Tell me, if you love Warwick more than me ! if it be so, then both depart to him ; i rather wish you foes, than hollow friends: But if you mind to hold your true obedience, Give me assurance with some friendly vow, I hat I may never have you in suspect. Mont. So God help Moutague, as he prove true ! Hast. And Hastings, as he favours Edward's cause ! A. Edw. Now, brother Richard, will you stand by us? Glo. Ay, in despite of all that shall withstand you, K. Edw. Why so; then an I sure of victory. Now therefore let us hence; and lose me hour, Till we meet Warwick with his foreign power. to east.
But see, where Somerset and Clarence come :-
tents And brought from thence the Thracian fatal steeds ; So we, well cover'd with the night’s black
mantle; At unawares may beat down Edward’s guard, And seize himself; I say not-slaughter hun, For I intend but only to surprise him.— You, that will follow me to this attempt, Applaud the name of Henry, with your leader.
[They all cry, Pierry.
Why, then, let's on our way in silent sort :
SCENE III.-Edward's Camp, near JFartwick.
2nter certain WArc HM FN, to guard the King's Tent. 1 Watch. Come on, my masters, each ulam take his stand : The king, by this, is set him down to sleep. 2 H atch. What, will he not to-bed 1 1 Watch. Why, no : for he hath made a solemn vow Never to lie and take his natural rest, Till Warwick, or himself, be quite suppress‘d. 2 Watch. To-morrow then, belike, shall be the day, If Warwick be so near as men report. 3 Watch. But say, I pray, what nobleman is that, That with the king here resteth in his tent 1
1 Watch. 'Tis the lord Hastings, the king's chiefest friend. 3 Watch. Oh I is it so 1 But why commands the king, That his chief followers lodge in towns about him, while he himself keepeth in the cold field f 2 Ji utch. 'Tis the inore honour, because more daugerous. 3 Watch. Ay; quietness, I like it better than a dangerous honour. if Warwick knew in what estate he stands, 'Tis to be doubted, he would waken him. 1 Watch. Unless our halberts did shut up his passage. 2 Watch. Ay: wherefore else guard we his royal tent, But to defend his person from night-foes?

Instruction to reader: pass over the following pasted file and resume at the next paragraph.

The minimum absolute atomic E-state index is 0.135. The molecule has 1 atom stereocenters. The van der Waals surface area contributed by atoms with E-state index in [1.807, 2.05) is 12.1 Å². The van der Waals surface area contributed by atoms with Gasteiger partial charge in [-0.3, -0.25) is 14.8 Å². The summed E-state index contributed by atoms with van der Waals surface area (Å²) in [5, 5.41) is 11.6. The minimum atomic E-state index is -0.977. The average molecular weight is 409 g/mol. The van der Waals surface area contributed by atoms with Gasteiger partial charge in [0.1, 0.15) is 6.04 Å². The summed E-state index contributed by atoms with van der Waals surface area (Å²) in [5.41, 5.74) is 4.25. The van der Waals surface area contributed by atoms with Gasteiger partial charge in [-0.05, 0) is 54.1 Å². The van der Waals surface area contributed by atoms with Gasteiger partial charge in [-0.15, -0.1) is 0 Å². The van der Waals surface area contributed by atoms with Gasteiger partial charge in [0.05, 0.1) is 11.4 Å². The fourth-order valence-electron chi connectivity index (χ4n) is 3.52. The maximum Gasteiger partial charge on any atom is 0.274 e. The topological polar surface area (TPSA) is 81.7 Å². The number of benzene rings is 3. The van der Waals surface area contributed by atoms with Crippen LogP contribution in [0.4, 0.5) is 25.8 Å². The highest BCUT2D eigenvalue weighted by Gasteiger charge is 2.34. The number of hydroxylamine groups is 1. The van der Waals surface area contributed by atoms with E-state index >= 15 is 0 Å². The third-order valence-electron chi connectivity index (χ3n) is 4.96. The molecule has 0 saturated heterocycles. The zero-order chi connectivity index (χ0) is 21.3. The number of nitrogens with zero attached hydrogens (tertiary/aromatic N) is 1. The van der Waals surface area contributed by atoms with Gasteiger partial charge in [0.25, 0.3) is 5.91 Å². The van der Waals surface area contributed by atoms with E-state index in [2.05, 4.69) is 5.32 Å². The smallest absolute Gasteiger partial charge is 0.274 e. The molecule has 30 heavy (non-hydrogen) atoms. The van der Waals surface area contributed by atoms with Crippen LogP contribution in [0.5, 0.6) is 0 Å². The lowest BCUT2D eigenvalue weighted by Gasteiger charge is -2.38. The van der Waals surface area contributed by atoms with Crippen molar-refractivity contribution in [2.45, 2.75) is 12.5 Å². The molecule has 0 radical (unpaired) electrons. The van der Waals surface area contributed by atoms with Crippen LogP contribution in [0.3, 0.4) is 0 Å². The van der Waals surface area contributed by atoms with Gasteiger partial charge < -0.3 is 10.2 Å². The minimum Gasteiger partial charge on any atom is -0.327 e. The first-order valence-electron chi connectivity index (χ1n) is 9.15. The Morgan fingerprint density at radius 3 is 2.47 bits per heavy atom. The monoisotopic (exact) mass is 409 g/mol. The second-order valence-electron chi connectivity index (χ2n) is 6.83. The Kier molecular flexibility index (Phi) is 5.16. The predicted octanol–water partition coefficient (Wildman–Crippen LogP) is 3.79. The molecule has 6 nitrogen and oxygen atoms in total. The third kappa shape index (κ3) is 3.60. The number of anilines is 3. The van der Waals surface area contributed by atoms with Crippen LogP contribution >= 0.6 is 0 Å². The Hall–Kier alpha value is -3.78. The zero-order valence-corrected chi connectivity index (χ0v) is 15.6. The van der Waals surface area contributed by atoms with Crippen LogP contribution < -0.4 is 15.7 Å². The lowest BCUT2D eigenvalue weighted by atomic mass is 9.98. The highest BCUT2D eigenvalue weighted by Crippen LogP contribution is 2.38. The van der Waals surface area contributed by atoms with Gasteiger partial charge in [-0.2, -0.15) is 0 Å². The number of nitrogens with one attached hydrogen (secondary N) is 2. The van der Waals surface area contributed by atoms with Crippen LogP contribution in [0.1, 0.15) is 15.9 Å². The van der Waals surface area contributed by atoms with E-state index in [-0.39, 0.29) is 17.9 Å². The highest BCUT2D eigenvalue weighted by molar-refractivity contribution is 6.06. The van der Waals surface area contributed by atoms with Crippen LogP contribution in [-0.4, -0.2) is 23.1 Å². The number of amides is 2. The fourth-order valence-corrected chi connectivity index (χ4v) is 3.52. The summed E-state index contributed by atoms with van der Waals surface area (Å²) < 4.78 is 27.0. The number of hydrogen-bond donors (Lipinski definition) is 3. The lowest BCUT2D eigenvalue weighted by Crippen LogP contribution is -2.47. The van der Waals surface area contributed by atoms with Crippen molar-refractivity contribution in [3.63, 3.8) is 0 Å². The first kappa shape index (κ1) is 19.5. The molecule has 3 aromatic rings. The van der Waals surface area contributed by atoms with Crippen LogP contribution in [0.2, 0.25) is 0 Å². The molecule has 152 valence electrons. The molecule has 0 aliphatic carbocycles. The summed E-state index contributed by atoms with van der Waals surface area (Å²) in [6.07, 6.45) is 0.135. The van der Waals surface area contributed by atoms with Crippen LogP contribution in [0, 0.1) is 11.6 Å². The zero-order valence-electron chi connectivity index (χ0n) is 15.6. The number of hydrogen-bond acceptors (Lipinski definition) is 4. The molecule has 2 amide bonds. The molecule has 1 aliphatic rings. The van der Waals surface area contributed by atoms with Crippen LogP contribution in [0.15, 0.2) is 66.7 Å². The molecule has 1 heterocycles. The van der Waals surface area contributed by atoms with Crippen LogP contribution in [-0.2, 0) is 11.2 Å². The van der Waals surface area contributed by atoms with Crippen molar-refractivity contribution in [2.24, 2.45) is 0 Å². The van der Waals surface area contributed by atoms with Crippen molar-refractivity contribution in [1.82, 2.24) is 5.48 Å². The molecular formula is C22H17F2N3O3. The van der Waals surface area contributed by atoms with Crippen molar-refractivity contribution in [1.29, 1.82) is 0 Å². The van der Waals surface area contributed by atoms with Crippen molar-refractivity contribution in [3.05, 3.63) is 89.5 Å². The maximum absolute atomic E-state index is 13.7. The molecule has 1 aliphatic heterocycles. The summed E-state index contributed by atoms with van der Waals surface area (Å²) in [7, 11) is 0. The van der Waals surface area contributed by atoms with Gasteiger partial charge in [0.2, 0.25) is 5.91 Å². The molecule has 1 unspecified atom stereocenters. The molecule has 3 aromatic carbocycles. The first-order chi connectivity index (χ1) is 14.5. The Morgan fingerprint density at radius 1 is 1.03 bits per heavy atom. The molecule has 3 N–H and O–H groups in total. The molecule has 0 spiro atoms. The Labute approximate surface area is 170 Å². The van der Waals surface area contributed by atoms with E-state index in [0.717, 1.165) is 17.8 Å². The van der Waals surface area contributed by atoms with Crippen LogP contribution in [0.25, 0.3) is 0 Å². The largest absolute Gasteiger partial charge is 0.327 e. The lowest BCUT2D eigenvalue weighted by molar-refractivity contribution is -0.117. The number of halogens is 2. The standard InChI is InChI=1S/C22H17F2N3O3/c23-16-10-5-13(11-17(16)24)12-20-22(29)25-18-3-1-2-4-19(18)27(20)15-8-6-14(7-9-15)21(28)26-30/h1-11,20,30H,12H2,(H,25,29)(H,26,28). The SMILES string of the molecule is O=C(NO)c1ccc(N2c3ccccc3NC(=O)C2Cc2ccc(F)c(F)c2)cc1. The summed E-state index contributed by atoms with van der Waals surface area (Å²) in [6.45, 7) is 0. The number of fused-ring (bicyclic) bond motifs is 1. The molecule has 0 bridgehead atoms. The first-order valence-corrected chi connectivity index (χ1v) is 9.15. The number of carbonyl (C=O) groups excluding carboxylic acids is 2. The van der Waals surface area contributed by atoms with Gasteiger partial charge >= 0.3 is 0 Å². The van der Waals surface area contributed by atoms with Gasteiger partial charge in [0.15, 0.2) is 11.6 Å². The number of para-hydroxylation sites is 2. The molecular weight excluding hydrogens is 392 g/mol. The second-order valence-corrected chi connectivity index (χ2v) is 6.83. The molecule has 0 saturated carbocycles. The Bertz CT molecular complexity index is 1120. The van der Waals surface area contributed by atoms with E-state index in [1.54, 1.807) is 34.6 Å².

but give me worship and
Enter WAR wick, CLAR ENce, Oxford, Some Rset, and Forces. War. This is his tent; aud see, where stand his guard. Courage, my inasters: honour now, or never ! But follow me, and Edward shall be our's. 1 Watch. Who goes there 2 JP atch. Stay, or thou diest. IWA swick, and the rest, cry all–Warwick | Warwick and set upon the guard ; who fy, crying-Arm Arın l—WAR wick, and the rest following them.
The Drum beating, and Trumpets sounding, Re-enter WAR wick, and the rest, bringing the Ki Na out in a Gown, sitting in a Chair; Glost on and HAst ING's fly.